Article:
NOW tests turmeric products sold on Amazon and finds potency, labeling, and other problems


In June 2021, dietary supplements company NOW purchased from 23 non-NOW turmeric/curcumin supplement products, plus two of its own supplement products, and tested them for potency, heavy metals, labeling accuracy, and potential addition of synthetic curcumin.

Photo © Moussa

Photo © Moussa

In June 2021, dietary supplements company NOW (Bloomingdale, IL) purchased from 23 non-NOW turmeric/curcumin supplement products, plus two of its own supplement products, and tested them for potency, heavy metals, labeling accuracy, and potential addition of synthetic curcumin. NOW describes the test results of non-NOW brands as “poor.”

Most products passed initial potency tests. Of those that performed poorly in potency tests, one product failed and four others tested low-potency, but none were advertised with a specific label claim.

Common label claim problems were discovered, however. Many products were mislabeled to infer that there was more curcumin in the product than was actually present. For instance, a product’s front panel might be labeled as “turmeric curcumin 1650 mg,” but in fact the ingredient listing on the side panel revealed that the 1650 mg represented not just the total amount of turmeric/curcumin in the product but also other ingredients present—for instance, turmeric root (1500 mg), ginger root (300 mg), turmeric extract (150 mg), and BioPerine piperine (15 mg) per three capsules. “That equals to 655 mg per capsule, and less than 10% of the product is turmeric 95% standardized extract,” NOW points out.

“This can be perceived as deceptive since many customers do not know the difference between turmeric, turmeric extract, curcumin extract, and standardized 95% extract,” said Dan Richard, NOW’s vice president of global sales and marketing, in a press release.

Potency testing was done both at NOW’s internal labs and at Eurofins labs. The assay method used was RP-HPLC with UV detection, and potencies were determined based on total curcuminoids per capsule.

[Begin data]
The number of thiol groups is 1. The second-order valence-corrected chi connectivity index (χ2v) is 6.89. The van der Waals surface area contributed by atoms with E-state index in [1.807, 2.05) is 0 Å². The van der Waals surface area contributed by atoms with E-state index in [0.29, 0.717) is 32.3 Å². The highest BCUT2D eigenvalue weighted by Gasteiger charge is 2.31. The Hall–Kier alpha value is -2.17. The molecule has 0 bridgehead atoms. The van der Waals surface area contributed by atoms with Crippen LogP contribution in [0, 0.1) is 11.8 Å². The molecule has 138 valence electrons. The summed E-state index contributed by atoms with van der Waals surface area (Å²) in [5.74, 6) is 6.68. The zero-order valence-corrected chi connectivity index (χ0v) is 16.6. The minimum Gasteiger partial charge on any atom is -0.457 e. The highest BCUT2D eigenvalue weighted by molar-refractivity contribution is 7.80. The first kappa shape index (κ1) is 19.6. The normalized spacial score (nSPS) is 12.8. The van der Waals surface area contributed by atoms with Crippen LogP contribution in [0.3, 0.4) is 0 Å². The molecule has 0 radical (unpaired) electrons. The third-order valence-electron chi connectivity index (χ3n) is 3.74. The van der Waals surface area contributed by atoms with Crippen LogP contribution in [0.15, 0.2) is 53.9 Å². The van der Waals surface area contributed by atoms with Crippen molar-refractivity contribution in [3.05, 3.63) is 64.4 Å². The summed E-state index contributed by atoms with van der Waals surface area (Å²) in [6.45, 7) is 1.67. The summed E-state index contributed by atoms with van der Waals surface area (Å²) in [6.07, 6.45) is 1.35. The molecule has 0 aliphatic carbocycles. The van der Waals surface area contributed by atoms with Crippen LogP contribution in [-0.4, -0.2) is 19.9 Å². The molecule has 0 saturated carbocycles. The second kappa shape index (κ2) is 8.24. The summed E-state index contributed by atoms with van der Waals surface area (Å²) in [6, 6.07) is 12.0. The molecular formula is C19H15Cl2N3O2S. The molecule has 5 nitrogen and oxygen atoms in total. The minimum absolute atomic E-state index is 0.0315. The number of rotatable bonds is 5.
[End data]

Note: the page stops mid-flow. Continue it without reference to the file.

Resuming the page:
When it came to heavy metals like arsenic, cadmium, lead, and mercury, the average total heavy metals present in the non-NOW products was 525% higher than the two samples of NOW’s products. In fact, only one non-NOW product out of 23 was found to contain fewer heavy metals than NOW’s products. Specifically, NOW points to two brands, B’Leaf Nature and Eagle brands, whose products contained heavy metal levels more than 20 times higher than NOW’s and above California’s Prop 65 limits for lead. Two others, from brands Farm Haven and BioEmblem, both measured above 100 ppb in cadmium, which NOW says is a particularly toxic heavy metal.

Test results shared by NOW

Test results shared by NOW

Synthetic adulteration is also a growing concern in the turmeric/curcumin market and thus was also tested in NOW’s analysis. Synthetic curcumin is derived from petrochemicals and is much cheaper because it doesn’t use a natural source of turmeric. NOW says it sent all samples to the University of Georgia’s Center for Applied Isotope Studies for independent radiocarbon testing. The lab found that 4 out of 23 non-NOW brands—Vitpro, Me First Living, Eagle, and Primal Harvest—were spiked with “fossil fuel–derived organic carbon.”

Vegetarian labeling was also misleading. NOW found that 2 of the 23 samples (from Bioganix and Nutriflair) were labeled as vegetarian when in fact they contained animal-derived gelatin capsules.

In total, 12 out of 23 non-NOW products tested failed for potency, containing synthetic curcuminoids, heavy metals, or use of gelatin caps instead of the claimed veggie caps. On a positive note, 11 of the 23 passed all tests, though with slightly misleading labeling, the company says. Furthermore, NOW says it was the only brand to list both total and net weights of 95% extract on labels. For instance, NOW’s product #4638 is labeled as 665 mg turmeric extract providing 630 mg or 95% curcumin as the primary active potency.

NOW has tested other supplement categories sold on Amazon in the past, including alpha lipoic acid (ALA) and CoQ10 and SAMe. The company says it is part of its ongoing effort “to disclose alarming quality failings and misleading, inaccurate labels among unfamiliar brands of products purchased on Amazon.”

“While we appreciate Amazon’s initial efforts to address these ongoing, egregious problems with sellers on their platform, there is clearly still a long way to go,” Richard said. “The kind of results we found are not what consumers expect when they purchase dietary supplements from sellers they trust.”

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